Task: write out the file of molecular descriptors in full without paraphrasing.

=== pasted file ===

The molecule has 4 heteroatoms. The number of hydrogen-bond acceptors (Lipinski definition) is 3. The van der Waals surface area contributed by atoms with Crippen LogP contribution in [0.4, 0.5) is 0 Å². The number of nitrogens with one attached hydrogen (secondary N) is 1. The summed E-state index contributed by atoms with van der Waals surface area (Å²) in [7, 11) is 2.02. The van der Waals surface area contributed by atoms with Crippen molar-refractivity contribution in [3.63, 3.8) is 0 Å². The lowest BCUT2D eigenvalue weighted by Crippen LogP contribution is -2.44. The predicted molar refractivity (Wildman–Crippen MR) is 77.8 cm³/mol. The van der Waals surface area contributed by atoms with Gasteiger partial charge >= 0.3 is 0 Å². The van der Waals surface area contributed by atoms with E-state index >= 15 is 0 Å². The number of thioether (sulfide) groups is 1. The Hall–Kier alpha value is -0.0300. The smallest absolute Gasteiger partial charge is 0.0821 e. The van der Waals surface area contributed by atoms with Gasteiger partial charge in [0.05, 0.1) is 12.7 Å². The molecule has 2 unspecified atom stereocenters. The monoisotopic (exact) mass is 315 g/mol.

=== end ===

The molecule has 4 heteroatoms. The number of hydrogen-bond acceptors (Lipinski definition) is 3. The van der Waals surface area contributed by atoms with Crippen LogP contribution in [0.4, 0.5) is 0 Å². The number of nitrogens with one attached hydrogen (secondary N) is 1. The summed E-state index contributed by atoms with van der Waals surface area (Å²) in [7, 11) is 2.02. The van der Waals surface area contributed by atoms with Crippen molar-refractivity contribution in [3.63, 3.8) is 0 Å². The lowest BCUT2D eigenvalue weighted by Crippen LogP contribution is -2.44. The predicted molar refractivity (Wildman–Crippen MR) is 77.8 cm³/mol. The van der Waals surface area contributed by atoms with Gasteiger partial charge >= 0.3 is 0 Å². The van der Waals surface area contributed by atoms with E-state index >= 15 is 0 Å². The number of thioether (sulfide) groups is 1. The Hall–Kier alpha value is -0.0300. The smallest absolute Gasteiger partial charge is 0.0821 e. The van der Waals surface area contributed by atoms with Gasteiger partial charge in [0.05, 0.1) is 12.7 Å². The molecule has 2 unspecified atom stereocenters. The monoisotopic (exact) mass is 315 g/mol.